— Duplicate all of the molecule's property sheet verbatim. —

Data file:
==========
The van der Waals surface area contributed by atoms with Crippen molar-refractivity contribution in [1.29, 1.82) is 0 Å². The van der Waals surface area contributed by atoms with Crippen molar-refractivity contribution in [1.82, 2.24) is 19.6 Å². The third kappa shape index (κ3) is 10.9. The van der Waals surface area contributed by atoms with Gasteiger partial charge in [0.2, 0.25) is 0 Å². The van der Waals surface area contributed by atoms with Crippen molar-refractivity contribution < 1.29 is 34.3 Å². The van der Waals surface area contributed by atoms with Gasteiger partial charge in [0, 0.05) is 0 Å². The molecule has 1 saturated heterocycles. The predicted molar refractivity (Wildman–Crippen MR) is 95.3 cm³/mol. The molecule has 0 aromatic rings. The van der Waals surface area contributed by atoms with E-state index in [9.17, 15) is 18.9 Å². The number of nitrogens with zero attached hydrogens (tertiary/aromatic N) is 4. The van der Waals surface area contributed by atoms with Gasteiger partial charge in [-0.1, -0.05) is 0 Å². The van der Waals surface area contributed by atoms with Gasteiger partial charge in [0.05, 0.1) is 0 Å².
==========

The van der Waals surface area contributed by atoms with Crippen molar-refractivity contribution in [1.29, 1.82) is 0 Å². The van der Waals surface area contributed by atoms with Crippen molar-refractivity contribution in [1.82, 2.24) is 19.6 Å². The third kappa shape index (κ3) is 10.9. The van der Waals surface area contributed by atoms with Gasteiger partial charge in [0.2, 0.25) is 0 Å². The van der Waals surface area contributed by atoms with Crippen molar-refractivity contribution < 1.29 is 34.3 Å². The van der Waals surface area contributed by atoms with Gasteiger partial charge in [0, 0.05) is 0 Å². The molecule has 1 saturated heterocycles. The predicted molar refractivity (Wildman–Crippen MR) is 95.3 cm³/mol. The molecule has 0 aromatic rings. The van der Waals surface area contributed by atoms with E-state index in [9.17, 15) is 18.9 Å². The number of nitrogens with zero attached hydrogens (tertiary/aromatic N) is 4. The van der Waals surface area contributed by atoms with Gasteiger partial charge in [-0.1, -0.05) is 0 Å². The van der Waals surface area contributed by atoms with Gasteiger partial charge in [0.05, 0.1) is 0 Å².